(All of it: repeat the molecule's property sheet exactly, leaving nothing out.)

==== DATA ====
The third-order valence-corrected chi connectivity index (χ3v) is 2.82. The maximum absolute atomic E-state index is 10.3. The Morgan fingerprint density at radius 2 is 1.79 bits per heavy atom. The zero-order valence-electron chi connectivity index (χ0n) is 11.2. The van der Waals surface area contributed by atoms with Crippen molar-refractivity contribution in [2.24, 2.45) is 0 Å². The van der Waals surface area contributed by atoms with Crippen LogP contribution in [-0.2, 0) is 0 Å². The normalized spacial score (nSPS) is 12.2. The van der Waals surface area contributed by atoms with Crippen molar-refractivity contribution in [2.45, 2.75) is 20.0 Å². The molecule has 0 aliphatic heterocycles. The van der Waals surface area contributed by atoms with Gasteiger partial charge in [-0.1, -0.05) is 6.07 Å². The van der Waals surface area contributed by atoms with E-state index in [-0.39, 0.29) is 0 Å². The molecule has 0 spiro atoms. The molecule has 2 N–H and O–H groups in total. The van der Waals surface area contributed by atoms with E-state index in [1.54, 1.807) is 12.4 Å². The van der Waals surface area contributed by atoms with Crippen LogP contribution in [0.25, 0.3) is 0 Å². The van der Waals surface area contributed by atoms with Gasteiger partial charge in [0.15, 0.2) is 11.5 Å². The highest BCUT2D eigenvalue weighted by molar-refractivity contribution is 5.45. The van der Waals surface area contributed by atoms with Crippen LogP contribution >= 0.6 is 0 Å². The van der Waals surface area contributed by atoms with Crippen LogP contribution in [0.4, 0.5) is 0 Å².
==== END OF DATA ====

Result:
The third-order valence-corrected chi connectivity index (χ3v) is 2.82. The maximum absolute atomic E-state index is 10.3. The Morgan fingerprint density at radius 2 is 1.79 bits per heavy atom. The zero-order valence-electron chi connectivity index (χ0n) is 11.2. The van der Waals surface area contributed by atoms with Crippen molar-refractivity contribution in [2.24, 2.45) is 0 Å². The van der Waals surface area contributed by atoms with Crippen LogP contribution in [-0.2, 0) is 0 Å². The normalized spacial score (nSPS) is 12.2. The van der Waals surface area contributed by atoms with Crippen molar-refractivity contribution in [2.45, 2.75) is 20.0 Å². The molecule has 0 aliphatic heterocycles. The van der Waals surface area contributed by atoms with Gasteiger partial charge in [-0.1, -0.05) is 6.07 Å². The van der Waals surface area contributed by atoms with E-state index in [-0.39, 0.29) is 0 Å². The molecule has 0 spiro atoms. The molecule has 2 N–H and O–H groups in total. The van der Waals surface area contributed by atoms with E-state index in [1.54, 1.807) is 12.4 Å². The van der Waals surface area contributed by atoms with Crippen LogP contribution in [0.25, 0.3) is 0 Å². The van der Waals surface area contributed by atoms with Gasteiger partial charge in [0.15, 0.2) is 11.5 Å². The highest BCUT2D eigenvalue weighted by molar-refractivity contribution is 5.45. The van der Waals surface area contributed by atoms with Crippen LogP contribution >= 0.6 is 0 Å². The van der Waals surface area contributed by atoms with Crippen LogP contribution in [0.4, 0.5) is 0 Å².